Guns, Wills, And Trusts

Guns, Wills, And Trusts

When you own a gun or a suppressor, naturally, they’re 100% yours. Therefore, you should have a say in what happens to them and who gets them upon your death, right? So the main goal should be to properly assign control and possession of them in order for your wishes to be observed.

There are several ways to make that happen.

Before you start, it’s important to remember that requirements for transferring possession of a firearm can vary by state—so make sure to choose an attorney who understands those differences. Also, your attorney should be mindful of the requirements of transferring possession to someone who lives in a different state than you do.

A last will and testament in dramatic lighting with an old school fountain pen.WILLS
A will would seem to be an easy, no fuss way to bequeath ownership of a firearm, wouldn’t it? Like a car, or cash, or anything else—you want someone to have your property, just set out those terms in a will.

Not so fast when it comes to firearms.

First of all, is the beneficiary even ABLE to inherit a firearm?

Guns can’t be left to anyone dishonorably discharged from the military, nor those who have renounced their US citizenship in favor of another country. But the restrictions on getting a firearm through inheritance don’t stop there.

No one who has been convicted of a felony, domestic violence, or unlawful use of controlled substances can inherit a firearm, either.

And, depending on state law, if someone ISN’T able to inherit a firearm, the firearm may have to be sold. At which point, the executor would distribute the funds from the sale. And that’s just one of many possible scenarios.

Even in those cases when a beneficiary IS able to inherit a firearm, most experts suggest conducting the inheritance through an FFL. Even though you’re not necessarily required by law to use an FFL, there are advantages. An FFL will know the legalities of ownership and transport of the firearm in order to avoid any unintentional and inadvertent violations of law.

A document assigning trustee status with wire rim glasses and a pen.

A gun trust is a revocable management trust created to enable the ownership of firearms. Meaning that the trust is a legal entity that actually owns the firearms or suppressors.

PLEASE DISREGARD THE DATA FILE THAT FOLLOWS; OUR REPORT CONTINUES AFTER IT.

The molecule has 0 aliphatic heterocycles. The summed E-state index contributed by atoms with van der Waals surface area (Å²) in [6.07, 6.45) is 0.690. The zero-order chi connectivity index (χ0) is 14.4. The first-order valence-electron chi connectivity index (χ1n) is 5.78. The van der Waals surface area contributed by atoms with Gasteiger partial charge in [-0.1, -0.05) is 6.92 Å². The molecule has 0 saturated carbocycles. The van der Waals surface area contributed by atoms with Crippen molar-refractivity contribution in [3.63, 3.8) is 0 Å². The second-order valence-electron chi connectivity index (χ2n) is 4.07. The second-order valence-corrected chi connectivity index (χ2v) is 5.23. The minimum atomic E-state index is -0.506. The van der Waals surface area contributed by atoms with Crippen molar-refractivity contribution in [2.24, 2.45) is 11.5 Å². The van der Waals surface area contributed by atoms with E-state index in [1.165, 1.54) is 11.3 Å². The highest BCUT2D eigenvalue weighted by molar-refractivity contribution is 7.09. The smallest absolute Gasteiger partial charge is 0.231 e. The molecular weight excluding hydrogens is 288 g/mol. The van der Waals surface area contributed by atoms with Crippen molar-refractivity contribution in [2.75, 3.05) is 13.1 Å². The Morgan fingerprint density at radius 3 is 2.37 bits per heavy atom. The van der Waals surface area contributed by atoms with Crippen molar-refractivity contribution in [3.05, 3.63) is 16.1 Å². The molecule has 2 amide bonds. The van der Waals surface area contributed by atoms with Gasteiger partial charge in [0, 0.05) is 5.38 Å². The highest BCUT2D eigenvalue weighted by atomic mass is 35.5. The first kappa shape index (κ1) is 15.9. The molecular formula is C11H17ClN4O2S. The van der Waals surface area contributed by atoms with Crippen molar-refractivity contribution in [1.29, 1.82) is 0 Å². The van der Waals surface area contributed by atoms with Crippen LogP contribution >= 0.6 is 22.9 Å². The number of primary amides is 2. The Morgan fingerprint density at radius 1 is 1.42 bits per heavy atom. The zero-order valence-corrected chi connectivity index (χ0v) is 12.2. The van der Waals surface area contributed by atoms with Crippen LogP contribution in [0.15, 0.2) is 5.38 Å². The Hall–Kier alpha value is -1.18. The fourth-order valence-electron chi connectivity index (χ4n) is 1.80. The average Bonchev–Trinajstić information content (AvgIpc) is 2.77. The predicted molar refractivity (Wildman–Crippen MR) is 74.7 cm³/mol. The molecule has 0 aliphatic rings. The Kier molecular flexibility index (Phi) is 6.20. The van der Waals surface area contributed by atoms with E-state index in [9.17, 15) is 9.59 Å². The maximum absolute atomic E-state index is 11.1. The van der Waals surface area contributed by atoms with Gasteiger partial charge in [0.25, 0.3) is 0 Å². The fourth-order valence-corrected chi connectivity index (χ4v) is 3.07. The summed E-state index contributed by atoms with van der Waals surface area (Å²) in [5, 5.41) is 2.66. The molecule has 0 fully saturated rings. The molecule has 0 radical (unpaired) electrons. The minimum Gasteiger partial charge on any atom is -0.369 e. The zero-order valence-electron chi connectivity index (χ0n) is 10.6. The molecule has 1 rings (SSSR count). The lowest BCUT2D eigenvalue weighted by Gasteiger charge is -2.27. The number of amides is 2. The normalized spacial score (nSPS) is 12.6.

Why is this useful? It helps to avoid inadvertent violations of federal law. The trust can assign ownership of an NFA-regulated item, or other firearms, to multiple parties legally allowed to possess those items.

Each party would have access to and use of any of the trust’s weapons, if they are a co-trustee of the gun trust and have gone through the proper background check and identification requirements.

Gun trust items do not have to go through probate. A gun trust also eliminates the need to get a Chief Law Enforcement Officer’s signature upon the acquisition of certain firearms.

Importantly, there’s a difference between a regular trust that includes guns, and an NFA trust. NFA items are those guns or accessories subject to Title II of the National Firearms Act. They include suppressors, machine guns, and short-barreled rifles.

Many attorneys recommend using NFA trusts ONLY for NFA items due to the fact that the restrictions of NFA items are substantially more than a trust owning cash or property—and would likely be set up differently.

Another benefit of a gun trust is that it makes multi-generational ownership of weapons much easier. Because the trust owns the firearms, ownership doesn’t need to be transferred. The trust merely assigns trustees permitted to have access to the firearms. Also, multiple trustees can share the right to inherit.

As you can see, gun trusts and wills each have certain advantages—but to know for sure what the best course of action is for your situation, consult an attorney within your state of residence skilled in wills, gun trusts, gun ownership, and transfer of gun ownership.

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The information given on this website is not legal advice. The information that may be posted in any format on this website is of a general nature and should not be construed in a person’s own situation as legal advice. If you so desire legal advice, please consult an attorney in a one-on-one setting to get legal advice that pertains to your unique circumstance.